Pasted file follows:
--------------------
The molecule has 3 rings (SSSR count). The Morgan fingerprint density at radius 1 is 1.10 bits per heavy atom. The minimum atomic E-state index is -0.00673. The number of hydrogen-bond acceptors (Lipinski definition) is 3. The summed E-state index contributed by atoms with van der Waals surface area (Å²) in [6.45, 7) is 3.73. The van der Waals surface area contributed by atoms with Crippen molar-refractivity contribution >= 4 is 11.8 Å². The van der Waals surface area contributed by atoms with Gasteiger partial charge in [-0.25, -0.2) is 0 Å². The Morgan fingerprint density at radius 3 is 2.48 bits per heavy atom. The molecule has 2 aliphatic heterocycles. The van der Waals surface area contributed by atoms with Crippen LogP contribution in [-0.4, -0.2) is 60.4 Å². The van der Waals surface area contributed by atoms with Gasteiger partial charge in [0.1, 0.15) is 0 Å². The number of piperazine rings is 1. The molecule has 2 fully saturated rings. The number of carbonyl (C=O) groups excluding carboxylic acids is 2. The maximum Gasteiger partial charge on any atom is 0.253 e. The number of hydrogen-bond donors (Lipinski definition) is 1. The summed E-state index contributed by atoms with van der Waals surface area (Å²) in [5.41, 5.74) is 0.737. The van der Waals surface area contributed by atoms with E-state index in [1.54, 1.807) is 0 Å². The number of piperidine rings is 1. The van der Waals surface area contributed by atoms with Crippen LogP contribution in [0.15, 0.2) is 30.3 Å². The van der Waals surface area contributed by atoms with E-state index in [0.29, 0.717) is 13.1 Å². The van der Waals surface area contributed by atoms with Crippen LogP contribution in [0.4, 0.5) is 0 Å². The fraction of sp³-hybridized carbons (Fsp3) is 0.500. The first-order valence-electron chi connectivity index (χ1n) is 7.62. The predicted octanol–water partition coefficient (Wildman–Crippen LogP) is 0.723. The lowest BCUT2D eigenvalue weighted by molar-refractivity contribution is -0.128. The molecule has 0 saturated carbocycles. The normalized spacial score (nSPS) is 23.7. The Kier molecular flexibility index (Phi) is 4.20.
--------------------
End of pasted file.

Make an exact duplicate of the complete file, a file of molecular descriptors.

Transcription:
The molecule has 3 rings (SSSR count). The Morgan fingerprint density at radius 1 is 1.10 bits per heavy atom. The minimum atomic E-state index is -0.00673. The number of hydrogen-bond acceptors (Lipinski definition) is 3. The summed E-state index contributed by atoms with van der Waals surface area (Å²) in [6.45, 7) is 3.73. The van der Waals surface area contributed by atoms with Crippen molar-refractivity contribution >= 4 is 11.8 Å². The van der Waals surface area contributed by atoms with Gasteiger partial charge in [-0.25, -0.2) is 0 Å². The Morgan fingerprint density at radius 3 is 2.48 bits per heavy atom. The molecule has 2 aliphatic heterocycles. The van der Waals surface area contributed by atoms with Crippen LogP contribution in [-0.4, -0.2) is 60.4 Å². The van der Waals surface area contributed by atoms with Gasteiger partial charge in [0.1, 0.15) is 0 Å². The number of piperazine rings is 1. The molecule has 2 fully saturated rings. The number of carbonyl (C=O) groups excluding carboxylic acids is 2. The maximum Gasteiger partial charge on any atom is 0.253 e. The number of hydrogen-bond donors (Lipinski definition) is 1. The summed E-state index contributed by atoms with van der Waals surface area (Å²) in [5.41, 5.74) is 0.737. The van der Waals surface area contributed by atoms with E-state index in [1.54, 1.807) is 0 Å². The number of piperidine rings is 1. The van der Waals surface area contributed by atoms with Crippen LogP contribution in [0.15, 0.2) is 30.3 Å². The van der Waals surface area contributed by atoms with E-state index in [0.29, 0.717) is 13.1 Å². The van der Waals surface area contributed by atoms with Crippen LogP contribution in [0.4, 0.5) is 0 Å². The fraction of sp³-hybridized carbons (Fsp3) is 0.500. The first-order valence-electron chi connectivity index (χ1n) is 7.62. The predicted octanol–water partition coefficient (Wildman–Crippen LogP) is 0.723. The lowest BCUT2D eigenvalue weighted by molar-refractivity contribution is -0.128. The molecule has 0 saturated carbocycles. The normalized spacial score (nSPS) is 23.7. The Kier molecular flexibility index (Phi) is 4.20.